Converting cattle farms to arable land would mean regular crop failures, some of the UK’s top agri-scientists have warned.
As society is increasingly urged – or pressured – to shift towards a more plant-based diet, it’s common to hear activists claim that the land currently dedicated to grazing could produce a lot more food if it were rather dedicated to cultures.
But a new study from Rothamsted Research, also involving SRUC, has challenged that easy assumption and pointed out that certain soil types and climates will not adapt easily to conventional arable farming.
The Rothamsted-led study focused on the South West of England and concluded that the chances of successfully growing winter wheat on fields once used to raise cattle could be as low as 28% in the future, as increased rainfall will make field access impossible for machinery.
While forecasts show that in the absence of climate change yields could be over 14 tonnes per hectare – but when the almost certain impact of increased future rainfall on sowing and harvest dates has been included in the simulation, it fell in some situations to less than three tonnes per hectare.
Lead author Dr Lianhai Wu said, “Adapting to climate change and changing consumer demand will require us to diversify land from its current uses. Cattle grazing is the main type of agriculture in the West of the British Isles and it has been suggested that the grasslands in the area could be converted to other land uses, such as growing cereals.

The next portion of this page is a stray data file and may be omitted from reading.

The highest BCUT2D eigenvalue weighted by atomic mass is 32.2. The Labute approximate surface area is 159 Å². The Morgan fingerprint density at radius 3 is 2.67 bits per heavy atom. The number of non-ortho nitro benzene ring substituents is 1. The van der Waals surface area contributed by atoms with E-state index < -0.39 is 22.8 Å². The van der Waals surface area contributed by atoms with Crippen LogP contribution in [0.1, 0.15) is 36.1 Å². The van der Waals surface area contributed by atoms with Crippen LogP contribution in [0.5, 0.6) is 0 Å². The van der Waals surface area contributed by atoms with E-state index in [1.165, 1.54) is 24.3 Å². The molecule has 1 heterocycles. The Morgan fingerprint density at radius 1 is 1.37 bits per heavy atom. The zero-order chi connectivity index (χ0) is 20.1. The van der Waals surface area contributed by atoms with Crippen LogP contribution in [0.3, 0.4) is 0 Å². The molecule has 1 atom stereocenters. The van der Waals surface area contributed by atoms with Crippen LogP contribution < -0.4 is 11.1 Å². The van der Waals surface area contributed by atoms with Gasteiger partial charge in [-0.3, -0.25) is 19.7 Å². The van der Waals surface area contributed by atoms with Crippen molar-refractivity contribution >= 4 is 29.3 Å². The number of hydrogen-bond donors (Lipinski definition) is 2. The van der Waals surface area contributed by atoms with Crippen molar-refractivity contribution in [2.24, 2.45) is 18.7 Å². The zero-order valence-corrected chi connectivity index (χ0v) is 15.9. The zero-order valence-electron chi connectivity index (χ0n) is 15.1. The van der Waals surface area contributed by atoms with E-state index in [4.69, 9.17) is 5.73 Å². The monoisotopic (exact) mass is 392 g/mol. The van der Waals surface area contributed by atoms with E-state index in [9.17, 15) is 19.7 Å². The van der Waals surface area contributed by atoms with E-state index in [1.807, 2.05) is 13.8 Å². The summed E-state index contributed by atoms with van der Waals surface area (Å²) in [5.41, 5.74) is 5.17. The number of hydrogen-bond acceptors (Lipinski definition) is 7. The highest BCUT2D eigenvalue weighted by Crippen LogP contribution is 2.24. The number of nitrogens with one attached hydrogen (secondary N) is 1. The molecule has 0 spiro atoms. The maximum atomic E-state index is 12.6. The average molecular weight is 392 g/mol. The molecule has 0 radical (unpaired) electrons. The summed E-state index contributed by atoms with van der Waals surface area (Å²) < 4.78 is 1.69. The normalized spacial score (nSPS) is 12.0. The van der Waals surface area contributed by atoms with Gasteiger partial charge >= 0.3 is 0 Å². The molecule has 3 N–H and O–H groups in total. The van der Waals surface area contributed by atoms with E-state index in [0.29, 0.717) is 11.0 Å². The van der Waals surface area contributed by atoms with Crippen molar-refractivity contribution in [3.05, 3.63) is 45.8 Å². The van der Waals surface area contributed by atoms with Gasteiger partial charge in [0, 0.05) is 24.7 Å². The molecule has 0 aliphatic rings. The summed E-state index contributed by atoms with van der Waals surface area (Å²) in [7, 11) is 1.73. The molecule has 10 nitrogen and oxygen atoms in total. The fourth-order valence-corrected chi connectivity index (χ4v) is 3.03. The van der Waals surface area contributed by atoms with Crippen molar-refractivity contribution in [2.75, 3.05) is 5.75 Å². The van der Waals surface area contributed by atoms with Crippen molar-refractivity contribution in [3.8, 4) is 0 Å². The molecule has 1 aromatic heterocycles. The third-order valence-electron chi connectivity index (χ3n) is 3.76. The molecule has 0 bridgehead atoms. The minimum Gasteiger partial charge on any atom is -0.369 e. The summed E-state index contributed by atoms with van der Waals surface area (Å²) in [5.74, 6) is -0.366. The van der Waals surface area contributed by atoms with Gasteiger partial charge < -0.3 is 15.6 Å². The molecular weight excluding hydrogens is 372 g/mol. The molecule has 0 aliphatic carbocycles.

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“However, our simulations suggest that, for the South West of England and regions under a similar combination of soil types and climates, planting winter wheat between October and December would be impractical in some years due to constraints on the “workability” of the soil.”
The study, which also involved the SRUC, looked at three common soil types in the South West, under the current climate and three Met Office climate forecasts, which show the number of heavy rain days – those with more than 2cm of rain – will increase in the southwest by six, to 17 days a year, by the end of the century.
Delays in planting and crop failure in some years due to wet weather have made the idea of converting to arable crops a “no go” for herders in the southwest, Dr Wu said. “But the question remains – if we are going to eat less meat and raise fewer livestock, what happens to those farmers and those agricultural areas? »
The study also looked at the implications for soil carbon storage and greenhouse gas emissions if grassland cut three times a year to provide silage was converted to winter wheat – and found that although the average greenhouse gas emissions from ryegrass grown in soil were higher than those from the same land converted to wheat, this was offset by the greater amounts of carbon stored in the ryegrass. fat.